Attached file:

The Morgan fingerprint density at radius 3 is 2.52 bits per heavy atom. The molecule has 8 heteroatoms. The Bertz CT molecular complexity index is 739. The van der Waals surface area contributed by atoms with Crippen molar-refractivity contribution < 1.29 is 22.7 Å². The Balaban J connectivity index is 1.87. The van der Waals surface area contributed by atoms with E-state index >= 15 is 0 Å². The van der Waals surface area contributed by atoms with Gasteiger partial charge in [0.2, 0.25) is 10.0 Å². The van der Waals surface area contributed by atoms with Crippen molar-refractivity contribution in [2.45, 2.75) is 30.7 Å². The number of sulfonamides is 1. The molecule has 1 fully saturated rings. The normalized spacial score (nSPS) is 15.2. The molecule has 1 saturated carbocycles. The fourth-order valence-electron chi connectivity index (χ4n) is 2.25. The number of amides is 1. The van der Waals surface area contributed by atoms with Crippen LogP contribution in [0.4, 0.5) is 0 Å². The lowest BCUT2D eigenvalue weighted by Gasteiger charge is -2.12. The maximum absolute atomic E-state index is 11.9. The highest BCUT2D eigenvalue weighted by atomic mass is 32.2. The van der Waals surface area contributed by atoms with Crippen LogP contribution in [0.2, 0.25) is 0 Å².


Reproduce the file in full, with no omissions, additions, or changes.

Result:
The Morgan fingerprint density at radius 3 is 2.52 bits per heavy atom. The molecule has 8 heteroatoms. The Bertz CT molecular complexity index is 739. The van der Waals surface area contributed by atoms with Crippen molar-refractivity contribution < 1.29 is 22.7 Å². The Balaban J connectivity index is 1.87. The van der Waals surface area contributed by atoms with E-state index >= 15 is 0 Å². The van der Waals surface area contributed by atoms with Gasteiger partial charge in [0.2, 0.25) is 10.0 Å². The van der Waals surface area contributed by atoms with Crippen molar-refractivity contribution in [2.45, 2.75) is 30.7 Å². The number of sulfonamides is 1. The molecule has 1 fully saturated rings. The normalized spacial score (nSPS) is 15.2. The molecule has 1 saturated carbocycles. The fourth-order valence-electron chi connectivity index (χ4n) is 2.25. The number of amides is 1. The van der Waals surface area contributed by atoms with Crippen LogP contribution in [0.4, 0.5) is 0 Å². The lowest BCUT2D eigenvalue weighted by Gasteiger charge is -2.12. The maximum absolute atomic E-state index is 11.9. The highest BCUT2D eigenvalue weighted by atomic mass is 32.2. The van der Waals surface area contributed by atoms with Crippen LogP contribution in [0.2, 0.25) is 0 Å².